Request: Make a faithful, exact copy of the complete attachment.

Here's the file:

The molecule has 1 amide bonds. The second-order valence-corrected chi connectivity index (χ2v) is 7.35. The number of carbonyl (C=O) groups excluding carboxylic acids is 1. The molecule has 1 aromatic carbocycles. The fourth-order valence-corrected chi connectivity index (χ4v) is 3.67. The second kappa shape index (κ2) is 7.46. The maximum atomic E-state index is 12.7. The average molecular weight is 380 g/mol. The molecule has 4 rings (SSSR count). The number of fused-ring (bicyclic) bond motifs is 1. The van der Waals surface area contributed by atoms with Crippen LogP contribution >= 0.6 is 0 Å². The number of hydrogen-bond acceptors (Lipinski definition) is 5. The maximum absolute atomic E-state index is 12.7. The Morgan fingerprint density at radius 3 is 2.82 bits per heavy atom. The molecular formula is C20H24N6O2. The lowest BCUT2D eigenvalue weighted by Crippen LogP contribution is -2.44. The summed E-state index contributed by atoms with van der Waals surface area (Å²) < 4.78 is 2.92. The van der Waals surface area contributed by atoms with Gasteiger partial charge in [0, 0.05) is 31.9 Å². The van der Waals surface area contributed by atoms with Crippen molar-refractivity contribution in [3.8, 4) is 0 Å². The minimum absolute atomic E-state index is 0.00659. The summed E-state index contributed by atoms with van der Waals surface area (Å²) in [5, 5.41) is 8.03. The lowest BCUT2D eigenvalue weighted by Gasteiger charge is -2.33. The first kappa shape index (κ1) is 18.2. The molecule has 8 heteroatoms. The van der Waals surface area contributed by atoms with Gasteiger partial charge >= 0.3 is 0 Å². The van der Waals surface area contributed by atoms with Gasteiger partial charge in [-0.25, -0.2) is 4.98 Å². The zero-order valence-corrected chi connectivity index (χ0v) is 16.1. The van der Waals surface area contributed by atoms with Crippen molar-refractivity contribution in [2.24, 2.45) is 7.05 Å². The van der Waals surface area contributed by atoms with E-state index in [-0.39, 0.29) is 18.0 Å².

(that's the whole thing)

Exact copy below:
The molecule has 1 amide bonds. The second-order valence-corrected chi connectivity index (χ2v) is 7.35. The number of carbonyl (C=O) groups excluding carboxylic acids is 1. The molecule has 1 aromatic carbocycles. The fourth-order valence-corrected chi connectivity index (χ4v) is 3.67. The second kappa shape index (κ2) is 7.46. The maximum atomic E-state index is 12.7. The average molecular weight is 380 g/mol. The molecule has 4 rings (SSSR count). The number of fused-ring (bicyclic) bond motifs is 1. The van der Waals surface area contributed by atoms with Crippen LogP contribution >= 0.6 is 0 Å². The number of hydrogen-bond acceptors (Lipinski definition) is 5. The maximum absolute atomic E-state index is 12.7. The Morgan fingerprint density at radius 3 is 2.82 bits per heavy atom. The molecular formula is C20H24N6O2. The lowest BCUT2D eigenvalue weighted by Crippen LogP contribution is -2.44. The summed E-state index contributed by atoms with van der Waals surface area (Å²) < 4.78 is 2.92. The van der Waals surface area contributed by atoms with Gasteiger partial charge in [0, 0.05) is 31.9 Å². The van der Waals surface area contributed by atoms with Crippen molar-refractivity contribution in [3.8, 4) is 0 Å². The minimum absolute atomic E-state index is 0.00659. The summed E-state index contributed by atoms with van der Waals surface area (Å²) in [5, 5.41) is 8.03. The lowest BCUT2D eigenvalue weighted by Gasteiger charge is -2.33. The first kappa shape index (κ1) is 18.2. The molecule has 8 heteroatoms. The van der Waals surface area contributed by atoms with Gasteiger partial charge >= 0.3 is 0 Å². The van der Waals surface area contributed by atoms with Gasteiger partial charge in [-0.25, -0.2) is 4.98 Å². The zero-order valence-corrected chi connectivity index (χ0v) is 16.1. The van der Waals surface area contributed by atoms with Crippen molar-refractivity contribution in [2.24, 2.45) is 7.05 Å². The van der Waals surface area contributed by atoms with E-state index in [-0.39, 0.29) is 18.0 Å².